I put my urn out before and looked at the rating. 1800W which is good because it is half the element in the HWS I have now and I can get an 1800W replacement.  The weather is freaking annoying atm.  Plenty of cloud, some quite dark but very little rain.  I want sun or rain. Need the rain so I'll give up my solar returns for that or I want sun if I can't have the rain. I loose on both accounts with the cloudy weather!

The water was boiling despite the sun not being totally clear. I metered the output from the panels and got 356V open circuit and up to 212 while watching which is great. Still not clear sunshine.
My take now is this will be OK on clear days and useless on cloudy ones with out some sort of PWM/ Mppt controller.

1.5 Kw of panels should net a round 6 Kwh on a good day.  The calculator shows that to raise 250L of water (as is the size of my service) 30oC I will need about 9 Kwh of power. To raise it 20oC will need about 6.
Not going to get 6 Kw when it's direct coupled because the panels will be so far off their power point BUT, they would be OK hooked to an inverter.

Cost wise, I'm paying 30C kwh for normal power and 11C for Off peak. I'd be better offsetting the normal power and just paying for the off peak. I think that perhaps should have been obvious from the start?   :embarassed:

At least now I have crunched some numbers and done the mental arithmetic so I know! 

BruceM

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Re: Blasphemy..... Solar power.
« Reply #171 on: October 23, 2017, 03:33:07 AM »
Yep, the ongoing replacement cost of batteries is a serious issue. 

I had to scale back my solar hot water plans after crunching the numbers.  With a super insulated home, my heating costs were too low to allow for a fancier setup.  What I settled on works great, but I didn't get surplus free heat to heat the shop, which would have been nice.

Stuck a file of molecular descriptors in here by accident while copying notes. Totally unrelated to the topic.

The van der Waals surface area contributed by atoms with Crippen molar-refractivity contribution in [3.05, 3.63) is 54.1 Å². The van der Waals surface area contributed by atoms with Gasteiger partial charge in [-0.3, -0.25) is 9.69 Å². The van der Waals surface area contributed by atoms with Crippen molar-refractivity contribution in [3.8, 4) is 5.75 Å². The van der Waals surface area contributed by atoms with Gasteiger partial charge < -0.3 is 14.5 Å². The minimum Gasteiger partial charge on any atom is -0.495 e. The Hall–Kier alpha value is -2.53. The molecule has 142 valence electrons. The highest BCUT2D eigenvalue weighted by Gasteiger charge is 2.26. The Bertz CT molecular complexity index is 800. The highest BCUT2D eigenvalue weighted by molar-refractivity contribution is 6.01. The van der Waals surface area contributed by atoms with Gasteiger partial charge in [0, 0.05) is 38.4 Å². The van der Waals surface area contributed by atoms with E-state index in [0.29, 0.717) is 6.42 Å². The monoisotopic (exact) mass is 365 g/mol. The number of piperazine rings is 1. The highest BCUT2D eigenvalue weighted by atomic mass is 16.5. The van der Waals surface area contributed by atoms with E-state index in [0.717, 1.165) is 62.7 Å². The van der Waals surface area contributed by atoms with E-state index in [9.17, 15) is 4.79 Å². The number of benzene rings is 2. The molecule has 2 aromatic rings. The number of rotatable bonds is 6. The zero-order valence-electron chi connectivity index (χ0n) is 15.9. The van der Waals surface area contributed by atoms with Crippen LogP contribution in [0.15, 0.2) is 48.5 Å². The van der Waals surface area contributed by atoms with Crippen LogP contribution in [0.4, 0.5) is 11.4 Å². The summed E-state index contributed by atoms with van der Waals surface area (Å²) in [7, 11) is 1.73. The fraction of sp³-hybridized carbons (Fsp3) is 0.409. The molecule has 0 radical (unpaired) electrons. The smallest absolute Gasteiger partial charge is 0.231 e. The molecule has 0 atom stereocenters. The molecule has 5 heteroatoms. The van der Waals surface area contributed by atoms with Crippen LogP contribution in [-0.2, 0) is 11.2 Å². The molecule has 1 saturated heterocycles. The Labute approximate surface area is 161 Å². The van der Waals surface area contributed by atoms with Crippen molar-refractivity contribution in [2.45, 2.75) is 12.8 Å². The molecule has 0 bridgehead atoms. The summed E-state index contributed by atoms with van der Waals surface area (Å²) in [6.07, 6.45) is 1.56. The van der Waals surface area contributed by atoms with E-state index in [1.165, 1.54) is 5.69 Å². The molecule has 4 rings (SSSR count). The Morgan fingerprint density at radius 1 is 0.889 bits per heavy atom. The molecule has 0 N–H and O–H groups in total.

glort

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Re: Blasphemy..... Solar power.
« Reply #172 on: October 23, 2017, 12:26:32 PM »

Did some more playing around this afternoon and some more learning.

After deciding the direct coupling of the panels to the heater was probably not the best way to go I pondered what to do with the spare Panels?

There are 190W, 45.2V open circuit, 36.6 ideal power point.  I have 8 of them which I bought at the start of the year ( or was it end of last year?) as my first lot to play with.
The 5KW set I bought 6 weeks or so back are 250W, 37.6 open circuit, 30.6 under load.
I wanted to put them with the other panels in an array and looked on the net for info. Everything I could find was about mismatched panels in an array, not mismatched ARRAYS. What I read  said you could do different panels as long as the amps were similar. The 190's are 5.2A and the 250's are 8.17.
Big difference.
I looked at the voltages and thought they would be pulled down anyway.  At max power point the 10 250's in that array would be 306V and the 8 190's would be 293. Not so far away.

In the absence of any data on how mismatched arrays should be wired or what they may do, thought nothing to loose, I'll give it a go.
I wired the 2 arrays together in parallel to my 2 Kw inverter. The 8 panel 190's lying flat on the grass were doing around 880W ( getting around mid afternoon) and the 250's angled correctly were doing around 1500W.
kicked the inverter in on the small array then switched in the bigger one.
Bingo, inverter is maxed out at 2000W+.

I'm happily watching doing the mental arithmetic and thought well it's working but how much better can it work?  I went to the other array and took the 3 Kw inverter off that and put it on this array. It read 1880W, less than the 2Kw inverter was showing.